Karen Ackerman has written over 25 books for young readers. Her books have won many awards including ABA Pick of the List, ALA Notable Books, Children's Book Council/NCSS Notable Books in the Field of Social Studies, New York Library Best List, Horn Book's Best, and School Library Journal Best Books. Her picture-book Song and Dance Man, illustrated by Stephen Gammell, won the 1989 Caldecott Medal.
Set in Austria in 1938, Ackerman's ( Song and Dance Man ) tale of a Jewish family's escape to Switzerland is long on drama but somewhat short on facts. When Clara's father decides the family must leave their home in Innsbruck, he begins by selling their valuables--except for an heirloom pair of silver Sabbath candlesticks. He uses the money to arrange for the family to travel to Switzerland, on foot; they will tell the border guards that they are Swiss citizens returning from an Austrian holiday. They hide the candlesticks in Clara's sister's petticoats--but the silver clinks. Clara saves the day by suggesting that they hide the candlesticks inside her two straw-filled dolls, and then she cleverly and courageously evades the Nazi guard who asks her a trick question about her toys. The plot has plenty of heartstopping moments, and the story line about the dolls is sure to engage many. Given the neatly established premise, it is a pity that the historical details are treated lightly. For example, Ackerman throws in casual references to ``the Resistance,'' and much is made of the yellow stars sewn to the characters' coats (the stars were not introduced until 1941). Illustrations not seen by PW. Ages 7-10. (Apr.)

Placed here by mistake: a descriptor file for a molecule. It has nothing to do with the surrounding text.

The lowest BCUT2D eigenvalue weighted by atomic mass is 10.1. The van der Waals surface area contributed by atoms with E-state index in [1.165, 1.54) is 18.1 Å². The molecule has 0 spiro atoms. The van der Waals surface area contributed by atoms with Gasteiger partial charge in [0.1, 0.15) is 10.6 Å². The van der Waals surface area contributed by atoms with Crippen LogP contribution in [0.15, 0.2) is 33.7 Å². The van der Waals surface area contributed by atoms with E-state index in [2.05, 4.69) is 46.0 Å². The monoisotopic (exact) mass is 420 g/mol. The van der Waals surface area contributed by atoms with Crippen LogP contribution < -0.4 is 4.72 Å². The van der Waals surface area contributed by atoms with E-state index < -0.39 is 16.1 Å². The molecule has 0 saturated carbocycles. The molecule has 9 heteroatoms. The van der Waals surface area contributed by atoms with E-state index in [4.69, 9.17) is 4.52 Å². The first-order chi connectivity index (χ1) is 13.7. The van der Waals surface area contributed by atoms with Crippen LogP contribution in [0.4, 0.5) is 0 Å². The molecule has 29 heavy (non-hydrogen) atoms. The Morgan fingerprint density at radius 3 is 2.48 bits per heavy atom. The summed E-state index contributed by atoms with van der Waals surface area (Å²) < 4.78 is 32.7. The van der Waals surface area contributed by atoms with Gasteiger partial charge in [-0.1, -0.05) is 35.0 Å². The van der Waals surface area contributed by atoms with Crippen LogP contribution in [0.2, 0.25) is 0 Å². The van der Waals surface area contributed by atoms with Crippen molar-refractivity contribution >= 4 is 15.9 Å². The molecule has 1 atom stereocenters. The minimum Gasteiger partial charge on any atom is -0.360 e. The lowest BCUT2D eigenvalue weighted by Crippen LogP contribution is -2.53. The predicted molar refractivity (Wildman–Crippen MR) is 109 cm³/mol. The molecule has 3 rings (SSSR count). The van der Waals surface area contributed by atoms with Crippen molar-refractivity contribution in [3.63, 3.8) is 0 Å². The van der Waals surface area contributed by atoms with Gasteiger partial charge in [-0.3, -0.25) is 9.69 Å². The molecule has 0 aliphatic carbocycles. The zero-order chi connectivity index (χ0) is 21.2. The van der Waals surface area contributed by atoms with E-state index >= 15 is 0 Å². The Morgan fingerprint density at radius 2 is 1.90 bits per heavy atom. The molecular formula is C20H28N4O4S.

"An excellent fictional introduction to the Holocaust."--School Library Journal
Gr 3-4-Clara treasures the two antique dolls that came with her grandmother when the family fled from the pogroms in Russia to Austria. Now the family is planning to escape from Nazi-occupied Austria, and Clara intends to take them with her. When Mama sews her treasured silver candlesticks into the petticoat of her oldest daughter, they make noise and Papa is afraid they will clank and alert the border guards. Clara then suggests hiding the candlesticks in the dolls' straw stuffing since this is their second ``night crossing,'' and they are not afraid. This is a suspenseful escape story written for transitional readers. The danger is clear but not belabored. The stress is on the family's closeness and courage. The dolls and candlesticks are tangible representations of continuity and tradition, which comfort and sustain the family. An epilogue reveals the fate of the Jews who did not escape, including Clara's grandmother. Ackerman's writing is clear and direct; despite its simplicity, it is never banal. This is an excellent fictional introduction to the Holocaust that is slightly easier to read, but for the same audience as, Claire Bishop's Twenty and Ten (Peter Smith, 1984). It will also be a good choice for less proficient older readers wanting World War II novels.-Louise L. Sherman, Anna C. Scott School, Leonia, NJ